Permission has been granted for nine-storey block of flats near Glasgow city centre despite objections from locals.

City planners have given the go-ahead for the development at a former car park on the corner of Watson Street and Gallowgate.

The building will have 46 flats for mid-market rent, with 42 of them with two bedrooms and four with one bedroom.

There will also be a ground floor office unit but no parking will be provided.

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Council officials had recommended approval, adding: “The site has been a surface level car park for several decades, following demolition of traditional sandstone warehouse buildings in the late 1980s.

“The resultant gap site is seen as being detrimental to the unique character of the Central Conservation Area and its redevelopment is welcomed."

Dozens of objections were submitted in response to the proposal including from a committee set-up to 'promote and protect' the interests of 178 residential property owners at the nearby Merchant Building.

The main issues stemmed from the height of the building and the reduction in natural daylight it would cause for other residents.

Other objections included loss of views from neighbouring flats, the proposals will overlooking neighbouring residential properties, general design and use of materials not in keeping with their surroundings, a lack of amenities to accommodate the scale of development, overcrowding and that it would create a loss of existing open space and trees will significantly impact in local amenity.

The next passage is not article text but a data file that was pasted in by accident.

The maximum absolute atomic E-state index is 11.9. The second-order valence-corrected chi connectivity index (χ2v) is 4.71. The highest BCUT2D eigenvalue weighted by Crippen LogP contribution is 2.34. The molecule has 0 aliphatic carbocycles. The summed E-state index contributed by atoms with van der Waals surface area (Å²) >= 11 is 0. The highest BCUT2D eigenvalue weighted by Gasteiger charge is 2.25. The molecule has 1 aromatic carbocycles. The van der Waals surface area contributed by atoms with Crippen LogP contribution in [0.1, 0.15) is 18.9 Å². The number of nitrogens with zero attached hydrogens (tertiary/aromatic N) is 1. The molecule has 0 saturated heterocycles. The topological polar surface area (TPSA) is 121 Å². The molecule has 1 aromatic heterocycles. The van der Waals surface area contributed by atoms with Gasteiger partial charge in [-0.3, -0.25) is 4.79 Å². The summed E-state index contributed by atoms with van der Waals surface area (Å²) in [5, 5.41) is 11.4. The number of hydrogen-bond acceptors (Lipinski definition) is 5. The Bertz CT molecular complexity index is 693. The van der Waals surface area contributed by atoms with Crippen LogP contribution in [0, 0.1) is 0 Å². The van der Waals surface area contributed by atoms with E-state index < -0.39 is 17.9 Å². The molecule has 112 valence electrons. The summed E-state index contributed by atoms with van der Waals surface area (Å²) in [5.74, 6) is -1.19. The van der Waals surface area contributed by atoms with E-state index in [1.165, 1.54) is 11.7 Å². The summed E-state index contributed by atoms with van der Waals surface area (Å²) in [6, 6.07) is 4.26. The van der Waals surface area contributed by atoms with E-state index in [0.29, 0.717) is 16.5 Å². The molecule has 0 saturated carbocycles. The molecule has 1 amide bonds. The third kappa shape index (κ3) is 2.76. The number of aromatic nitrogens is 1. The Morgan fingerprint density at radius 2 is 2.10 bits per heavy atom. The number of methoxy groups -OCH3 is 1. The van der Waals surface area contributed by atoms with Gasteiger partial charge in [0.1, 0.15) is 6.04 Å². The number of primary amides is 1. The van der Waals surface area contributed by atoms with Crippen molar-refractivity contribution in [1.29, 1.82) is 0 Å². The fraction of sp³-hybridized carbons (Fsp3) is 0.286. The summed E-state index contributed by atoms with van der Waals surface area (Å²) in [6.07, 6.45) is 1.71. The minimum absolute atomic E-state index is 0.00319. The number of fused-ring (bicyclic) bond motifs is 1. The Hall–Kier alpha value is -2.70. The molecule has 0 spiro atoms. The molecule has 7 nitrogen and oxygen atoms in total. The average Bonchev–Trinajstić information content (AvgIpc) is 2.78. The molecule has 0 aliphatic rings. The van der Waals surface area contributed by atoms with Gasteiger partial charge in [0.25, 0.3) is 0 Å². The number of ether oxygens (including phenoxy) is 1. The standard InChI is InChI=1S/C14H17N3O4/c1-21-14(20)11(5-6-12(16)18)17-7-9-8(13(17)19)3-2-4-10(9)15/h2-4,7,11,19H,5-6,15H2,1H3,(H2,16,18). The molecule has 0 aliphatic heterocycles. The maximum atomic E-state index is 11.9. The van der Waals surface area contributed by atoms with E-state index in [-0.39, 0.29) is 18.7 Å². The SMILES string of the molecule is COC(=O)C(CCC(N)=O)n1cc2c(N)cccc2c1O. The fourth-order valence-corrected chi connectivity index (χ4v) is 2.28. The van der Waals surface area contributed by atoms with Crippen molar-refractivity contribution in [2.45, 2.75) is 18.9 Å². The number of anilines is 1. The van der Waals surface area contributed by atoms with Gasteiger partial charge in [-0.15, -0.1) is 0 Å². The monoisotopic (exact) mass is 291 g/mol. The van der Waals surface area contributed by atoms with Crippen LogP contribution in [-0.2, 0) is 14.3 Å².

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Locals also raised concerns that the development is not in line with the culture of the Gallowgate area and is 'far from suitable for office space'.

Criticism was also aimed at Glasgow City Council for their planning portal showing incorrect timescales for responses.

Planning bosses ultimately said: “The format of development proposed is modestly taller than the established wider datum of Trongate and High Street and its design and elevational treatment suitably responds to all public vistas.

“The proposals will follow the established building line on Watson Street which will ensure that adequate separation distances are achieved between opposing residential windows.

“Whilst the proposals will generate sunlight and daylight impacts to a limited number of flats on Watson Street, having regard to the inner city location and confined nature of the site, it is accepted that the proposals strike an appropriate balance between daylight / sunlight impacts and repairing the urban fabric and contribution to place-making.”